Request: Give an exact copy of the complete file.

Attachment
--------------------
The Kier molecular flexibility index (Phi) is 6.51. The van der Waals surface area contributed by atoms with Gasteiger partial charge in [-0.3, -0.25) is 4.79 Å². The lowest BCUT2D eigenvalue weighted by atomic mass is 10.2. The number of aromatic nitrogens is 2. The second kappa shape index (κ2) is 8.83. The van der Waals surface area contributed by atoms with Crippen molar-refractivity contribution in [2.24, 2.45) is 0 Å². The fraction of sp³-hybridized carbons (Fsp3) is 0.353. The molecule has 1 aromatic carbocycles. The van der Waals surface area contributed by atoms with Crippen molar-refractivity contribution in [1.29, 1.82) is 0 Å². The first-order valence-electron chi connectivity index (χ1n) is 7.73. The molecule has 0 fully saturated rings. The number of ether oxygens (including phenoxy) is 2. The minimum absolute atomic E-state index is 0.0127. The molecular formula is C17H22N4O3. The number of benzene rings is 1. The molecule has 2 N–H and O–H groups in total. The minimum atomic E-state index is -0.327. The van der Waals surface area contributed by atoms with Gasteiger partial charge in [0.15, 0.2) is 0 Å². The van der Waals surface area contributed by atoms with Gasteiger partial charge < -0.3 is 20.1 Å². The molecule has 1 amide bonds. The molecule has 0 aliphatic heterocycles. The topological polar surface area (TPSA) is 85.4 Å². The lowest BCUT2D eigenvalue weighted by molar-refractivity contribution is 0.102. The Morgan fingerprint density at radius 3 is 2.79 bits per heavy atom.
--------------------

The Kier molecular flexibility index (Phi) is 6.51. The van der Waals surface area contributed by atoms with Gasteiger partial charge in [-0.3, -0.25) is 4.79 Å². The lowest BCUT2D eigenvalue weighted by atomic mass is 10.2. The number of aromatic nitrogens is 2. The second kappa shape index (κ2) is 8.83. The van der Waals surface area contributed by atoms with Crippen molar-refractivity contribution in [2.24, 2.45) is 0 Å². The fraction of sp³-hybridized carbons (Fsp3) is 0.353. The molecule has 1 aromatic carbocycles. The van der Waals surface area contributed by atoms with Crippen molar-refractivity contribution in [1.29, 1.82) is 0 Å². The first-order valence-electron chi connectivity index (χ1n) is 7.73. The molecule has 0 fully saturated rings. The number of ether oxygens (including phenoxy) is 2. The minimum absolute atomic E-state index is 0.0127. The molecular formula is C17H22N4O3. The number of benzene rings is 1. The molecule has 2 N–H and O–H groups in total. The minimum atomic E-state index is -0.327. The van der Waals surface area contributed by atoms with Gasteiger partial charge in [0.15, 0.2) is 0 Å². The van der Waals surface area contributed by atoms with Gasteiger partial charge < -0.3 is 20.1 Å². The molecule has 1 amide bonds. The molecule has 0 aliphatic heterocycles. The topological polar surface area (TPSA) is 85.4 Å². The lowest BCUT2D eigenvalue weighted by molar-refractivity contribution is 0.102. The Morgan fingerprint density at radius 3 is 2.79 bits per heavy atom.